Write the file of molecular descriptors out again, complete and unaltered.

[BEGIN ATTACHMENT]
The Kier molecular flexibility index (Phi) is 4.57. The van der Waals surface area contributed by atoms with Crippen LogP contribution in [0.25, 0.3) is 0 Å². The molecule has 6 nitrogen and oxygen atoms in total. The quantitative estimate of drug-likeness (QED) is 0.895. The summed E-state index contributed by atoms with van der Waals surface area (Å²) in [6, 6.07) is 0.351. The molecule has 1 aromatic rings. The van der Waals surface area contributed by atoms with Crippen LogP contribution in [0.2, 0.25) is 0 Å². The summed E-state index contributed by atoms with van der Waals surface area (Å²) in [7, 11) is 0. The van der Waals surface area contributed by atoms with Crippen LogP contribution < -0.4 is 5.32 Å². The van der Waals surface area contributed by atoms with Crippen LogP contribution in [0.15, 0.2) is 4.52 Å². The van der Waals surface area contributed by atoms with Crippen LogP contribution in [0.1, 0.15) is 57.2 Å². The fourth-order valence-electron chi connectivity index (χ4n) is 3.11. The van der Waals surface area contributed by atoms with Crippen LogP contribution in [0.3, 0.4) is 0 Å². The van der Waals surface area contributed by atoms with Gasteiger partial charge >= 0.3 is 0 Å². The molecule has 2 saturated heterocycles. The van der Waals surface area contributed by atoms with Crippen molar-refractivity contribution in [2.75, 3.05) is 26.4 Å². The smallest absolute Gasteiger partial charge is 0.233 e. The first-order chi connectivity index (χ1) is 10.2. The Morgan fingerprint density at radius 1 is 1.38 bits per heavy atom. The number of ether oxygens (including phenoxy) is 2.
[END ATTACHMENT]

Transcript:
The Kier molecular flexibility index (Phi) is 4.57. The van der Waals surface area contributed by atoms with Crippen LogP contribution in [0.25, 0.3) is 0 Å². The molecule has 6 nitrogen and oxygen atoms in total. The quantitative estimate of drug-likeness (QED) is 0.895. The summed E-state index contributed by atoms with van der Waals surface area (Å²) in [6, 6.07) is 0.351. The molecule has 1 aromatic rings. The van der Waals surface area contributed by atoms with Crippen LogP contribution in [0.2, 0.25) is 0 Å². The summed E-state index contributed by atoms with van der Waals surface area (Å²) in [7, 11) is 0. The van der Waals surface area contributed by atoms with Crippen LogP contribution < -0.4 is 5.32 Å². The van der Waals surface area contributed by atoms with Crippen LogP contribution in [0.15, 0.2) is 4.52 Å². The van der Waals surface area contributed by atoms with Crippen LogP contribution in [0.1, 0.15) is 57.2 Å². The fourth-order valence-electron chi connectivity index (χ4n) is 3.11. The van der Waals surface area contributed by atoms with Crippen LogP contribution in [0.3, 0.4) is 0 Å². The van der Waals surface area contributed by atoms with Gasteiger partial charge >= 0.3 is 0 Å². The molecule has 2 saturated heterocycles. The van der Waals surface area contributed by atoms with Crippen molar-refractivity contribution in [2.75, 3.05) is 26.4 Å². The smallest absolute Gasteiger partial charge is 0.233 e. The first-order chi connectivity index (χ1) is 10.2. The Morgan fingerprint density at radius 1 is 1.38 bits per heavy atom. The number of ether oxygens (including phenoxy) is 2.